Predicting and preventing clonal evolution in multiple myeloma

Irene Ghobrial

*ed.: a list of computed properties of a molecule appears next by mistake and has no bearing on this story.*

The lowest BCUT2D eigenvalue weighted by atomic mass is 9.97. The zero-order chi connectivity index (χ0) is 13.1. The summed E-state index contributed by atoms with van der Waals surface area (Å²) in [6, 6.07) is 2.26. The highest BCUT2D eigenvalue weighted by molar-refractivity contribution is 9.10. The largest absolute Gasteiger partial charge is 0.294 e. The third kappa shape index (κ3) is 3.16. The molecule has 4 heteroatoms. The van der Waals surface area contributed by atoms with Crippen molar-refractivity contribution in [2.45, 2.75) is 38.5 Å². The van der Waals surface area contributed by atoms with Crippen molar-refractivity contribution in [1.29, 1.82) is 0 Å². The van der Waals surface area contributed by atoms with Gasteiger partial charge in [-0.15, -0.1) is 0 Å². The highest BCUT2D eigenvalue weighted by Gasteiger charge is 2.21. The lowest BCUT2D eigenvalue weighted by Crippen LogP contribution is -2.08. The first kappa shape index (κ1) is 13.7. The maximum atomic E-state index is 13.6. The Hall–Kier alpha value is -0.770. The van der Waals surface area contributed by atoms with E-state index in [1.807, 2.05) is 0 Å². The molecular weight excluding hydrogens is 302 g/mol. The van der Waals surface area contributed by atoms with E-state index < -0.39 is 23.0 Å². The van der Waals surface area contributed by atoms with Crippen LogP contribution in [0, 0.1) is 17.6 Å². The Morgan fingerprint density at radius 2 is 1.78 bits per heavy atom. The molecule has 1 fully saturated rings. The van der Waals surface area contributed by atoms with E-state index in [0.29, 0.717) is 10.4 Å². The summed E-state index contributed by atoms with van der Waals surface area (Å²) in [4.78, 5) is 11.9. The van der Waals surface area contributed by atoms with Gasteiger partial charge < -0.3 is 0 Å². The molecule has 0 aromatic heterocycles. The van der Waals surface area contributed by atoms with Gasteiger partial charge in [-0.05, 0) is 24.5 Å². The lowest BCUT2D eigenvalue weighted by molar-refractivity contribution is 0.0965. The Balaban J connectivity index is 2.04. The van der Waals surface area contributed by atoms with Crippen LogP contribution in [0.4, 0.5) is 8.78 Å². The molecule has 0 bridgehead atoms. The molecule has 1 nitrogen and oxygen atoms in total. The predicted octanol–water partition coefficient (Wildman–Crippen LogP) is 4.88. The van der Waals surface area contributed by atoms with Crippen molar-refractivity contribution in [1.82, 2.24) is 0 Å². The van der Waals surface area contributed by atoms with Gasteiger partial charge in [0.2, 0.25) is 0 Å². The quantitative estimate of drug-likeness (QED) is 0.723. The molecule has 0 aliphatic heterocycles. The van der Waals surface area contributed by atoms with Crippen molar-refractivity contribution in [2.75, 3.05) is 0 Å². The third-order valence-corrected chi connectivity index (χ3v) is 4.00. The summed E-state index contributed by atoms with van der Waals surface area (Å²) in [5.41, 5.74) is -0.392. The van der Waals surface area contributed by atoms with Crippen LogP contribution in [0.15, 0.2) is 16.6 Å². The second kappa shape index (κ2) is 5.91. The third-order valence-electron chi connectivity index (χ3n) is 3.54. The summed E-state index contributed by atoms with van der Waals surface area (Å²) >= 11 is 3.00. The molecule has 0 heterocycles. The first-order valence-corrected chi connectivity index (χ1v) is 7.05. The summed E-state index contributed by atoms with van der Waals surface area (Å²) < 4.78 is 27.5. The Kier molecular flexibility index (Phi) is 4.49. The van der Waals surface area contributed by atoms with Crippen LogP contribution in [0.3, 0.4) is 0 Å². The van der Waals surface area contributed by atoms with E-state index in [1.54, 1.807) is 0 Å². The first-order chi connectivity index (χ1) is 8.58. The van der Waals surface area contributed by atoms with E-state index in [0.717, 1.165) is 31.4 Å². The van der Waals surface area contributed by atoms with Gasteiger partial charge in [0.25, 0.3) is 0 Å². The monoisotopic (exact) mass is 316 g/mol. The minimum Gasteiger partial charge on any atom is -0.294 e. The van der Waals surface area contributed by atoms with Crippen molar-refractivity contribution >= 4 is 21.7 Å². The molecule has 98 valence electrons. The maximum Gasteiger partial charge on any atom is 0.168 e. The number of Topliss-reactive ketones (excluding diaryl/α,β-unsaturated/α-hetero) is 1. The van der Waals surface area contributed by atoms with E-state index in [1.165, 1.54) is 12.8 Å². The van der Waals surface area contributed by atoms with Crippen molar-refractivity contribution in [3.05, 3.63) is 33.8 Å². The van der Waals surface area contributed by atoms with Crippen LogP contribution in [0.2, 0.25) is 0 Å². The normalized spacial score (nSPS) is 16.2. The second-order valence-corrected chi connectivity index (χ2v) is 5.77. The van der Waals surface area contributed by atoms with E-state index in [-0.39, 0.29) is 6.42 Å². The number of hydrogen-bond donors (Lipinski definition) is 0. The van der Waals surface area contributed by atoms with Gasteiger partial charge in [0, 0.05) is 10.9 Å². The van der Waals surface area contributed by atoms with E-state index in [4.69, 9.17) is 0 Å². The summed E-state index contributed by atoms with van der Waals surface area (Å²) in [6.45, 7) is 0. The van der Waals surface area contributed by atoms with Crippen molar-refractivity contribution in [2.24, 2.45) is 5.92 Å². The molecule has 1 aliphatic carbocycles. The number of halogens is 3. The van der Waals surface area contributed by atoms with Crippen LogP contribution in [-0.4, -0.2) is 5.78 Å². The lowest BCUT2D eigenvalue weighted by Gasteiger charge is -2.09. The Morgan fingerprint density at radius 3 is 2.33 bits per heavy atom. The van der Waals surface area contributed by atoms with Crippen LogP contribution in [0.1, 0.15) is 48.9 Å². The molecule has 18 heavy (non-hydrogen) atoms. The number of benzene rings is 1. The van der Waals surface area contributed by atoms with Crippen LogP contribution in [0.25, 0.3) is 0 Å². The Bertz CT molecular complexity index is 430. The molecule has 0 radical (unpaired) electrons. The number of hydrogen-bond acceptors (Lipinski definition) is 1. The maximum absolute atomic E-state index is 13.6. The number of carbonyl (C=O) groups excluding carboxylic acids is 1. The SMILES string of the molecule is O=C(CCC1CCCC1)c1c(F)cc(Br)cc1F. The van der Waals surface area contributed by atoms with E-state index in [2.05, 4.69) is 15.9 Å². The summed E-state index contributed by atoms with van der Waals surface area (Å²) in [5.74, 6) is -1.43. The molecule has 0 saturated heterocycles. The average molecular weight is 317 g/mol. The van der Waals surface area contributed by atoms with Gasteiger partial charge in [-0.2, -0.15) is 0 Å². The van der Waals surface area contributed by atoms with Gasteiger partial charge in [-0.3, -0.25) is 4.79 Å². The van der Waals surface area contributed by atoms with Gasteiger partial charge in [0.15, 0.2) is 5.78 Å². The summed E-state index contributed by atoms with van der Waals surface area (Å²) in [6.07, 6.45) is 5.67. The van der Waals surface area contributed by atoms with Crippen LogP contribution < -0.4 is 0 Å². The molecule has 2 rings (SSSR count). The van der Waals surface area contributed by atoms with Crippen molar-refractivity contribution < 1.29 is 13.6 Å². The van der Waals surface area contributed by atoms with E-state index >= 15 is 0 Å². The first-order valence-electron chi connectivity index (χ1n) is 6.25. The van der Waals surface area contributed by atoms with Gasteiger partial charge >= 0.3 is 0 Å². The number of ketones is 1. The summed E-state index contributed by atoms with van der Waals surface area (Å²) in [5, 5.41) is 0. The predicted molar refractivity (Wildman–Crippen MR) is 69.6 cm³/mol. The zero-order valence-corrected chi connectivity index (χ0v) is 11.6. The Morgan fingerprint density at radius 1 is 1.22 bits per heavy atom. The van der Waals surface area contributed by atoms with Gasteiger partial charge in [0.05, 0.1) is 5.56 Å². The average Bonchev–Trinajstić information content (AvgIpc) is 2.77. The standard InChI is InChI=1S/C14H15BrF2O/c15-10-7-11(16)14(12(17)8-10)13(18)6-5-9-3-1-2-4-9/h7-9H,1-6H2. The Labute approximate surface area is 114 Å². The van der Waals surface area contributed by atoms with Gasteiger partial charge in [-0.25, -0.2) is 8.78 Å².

Irene Ghobrial of Dana-Farber Cancer Institute, Boston, MA discusses clonal evolution of multiple myeloma (MM) and the steps that could be taken to treat or even prevent it at the 2017 annual meeting of the European Society for Blood and Marrow Transplantation. MM is driven by clonal evolution from MGUS (monoclonal gammopathy of undetermined significance) to smoldering MM to overt MM. However, the drivers and mutations behind this clonal progression are currently unknown. It becomes increasingly complex due to the different types of MM, hyperdiploid and non-hyperdiploid, which cascade into secondary events. Not every patient undergoes disease progression, so it is important to develop and employ procedures that identify patients more susceptible to it than others. Blood biopsies can be carried out on MM patients and used to predict the presence of clonal hydrogenates and minimal residual disease which in turn can aid in determining patients that require closer monitoring than others. It is not just important to identify mutations but it is also crucial to understand how these mutations are regulated, and it has been recently demonstrated that the tumor microenvironment can have a profound effect on further clonal evolution. Research in this subject area can allow for advances in immunotherapy leading to better treatment and prevention options, especially in patients with smoldering MM.

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